“So was Tom up late last night,” West said, and his voice had a peculiar whine of petulance to. “He had less rest, even, and he’s doing chores.”
“He is a guest,” Pepina said, as though that made any kind of sense. But she turned to West and allowed, “After you’ve eaten, you can get me some onions from the garden.”
West growled a little in his throat like that was insulting but he didn’t say anything else about it.
Tom set the water down at Pepina’s feet and was about to offer to gather the onions for her, but she turned to him.
“Gracias. Now sit, and have your breakfast with Chiquito.”
Not wanting his own argument with her, which he figured he wouldn’t win, Tom took the chair next to West. Tio came in with the milk and they all sat down to breakfast.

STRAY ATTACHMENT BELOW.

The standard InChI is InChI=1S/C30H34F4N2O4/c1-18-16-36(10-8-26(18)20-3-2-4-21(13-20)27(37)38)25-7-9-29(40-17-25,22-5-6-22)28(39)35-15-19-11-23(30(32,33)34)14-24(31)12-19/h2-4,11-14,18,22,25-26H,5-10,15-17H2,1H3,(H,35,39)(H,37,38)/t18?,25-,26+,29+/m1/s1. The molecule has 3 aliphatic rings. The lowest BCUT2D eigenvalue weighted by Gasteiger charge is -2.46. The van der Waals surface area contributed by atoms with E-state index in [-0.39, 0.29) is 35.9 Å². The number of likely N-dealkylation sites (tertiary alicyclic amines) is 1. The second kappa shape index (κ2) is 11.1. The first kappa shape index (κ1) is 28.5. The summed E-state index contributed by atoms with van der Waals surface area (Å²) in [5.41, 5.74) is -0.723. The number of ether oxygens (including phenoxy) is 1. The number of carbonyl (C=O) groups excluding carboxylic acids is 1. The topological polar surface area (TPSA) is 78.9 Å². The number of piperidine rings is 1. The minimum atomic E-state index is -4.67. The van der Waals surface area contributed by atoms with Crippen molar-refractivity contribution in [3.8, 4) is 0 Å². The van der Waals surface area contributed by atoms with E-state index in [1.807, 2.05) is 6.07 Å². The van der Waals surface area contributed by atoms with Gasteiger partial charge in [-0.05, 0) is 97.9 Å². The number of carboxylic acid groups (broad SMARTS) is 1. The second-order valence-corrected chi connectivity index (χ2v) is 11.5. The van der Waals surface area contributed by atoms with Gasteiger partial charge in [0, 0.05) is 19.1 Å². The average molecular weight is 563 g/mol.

It seemed a normal family breakfast, if a little quieter than Tom was used to. Pepina did most of the talking. She talked with Tio about the chores that needed to be done that day and the health of their animals. She talked to Lucy about selling their extra eggs, and she talked to Dora about their sewing. She cajoled West to eat more and she asked Tom if he had everything he needed.
When breakfast was over and West stood up, muttering about picking onions, Tom thought he’d go with. But as everyone else filed out to their chores, Pepina laid a strong hand on his arm.
“Stay with me while I clean up. We can talk.”
So Tom stayed behind, not missing the look West gave him, (what look?)
When they were alone in the kitchen, Pepina asked Tom to pour the water he’d brought into the kettle on the stove and she heated the water to wash the dishes. While that heated, she poured them each more coffee and sat across from him.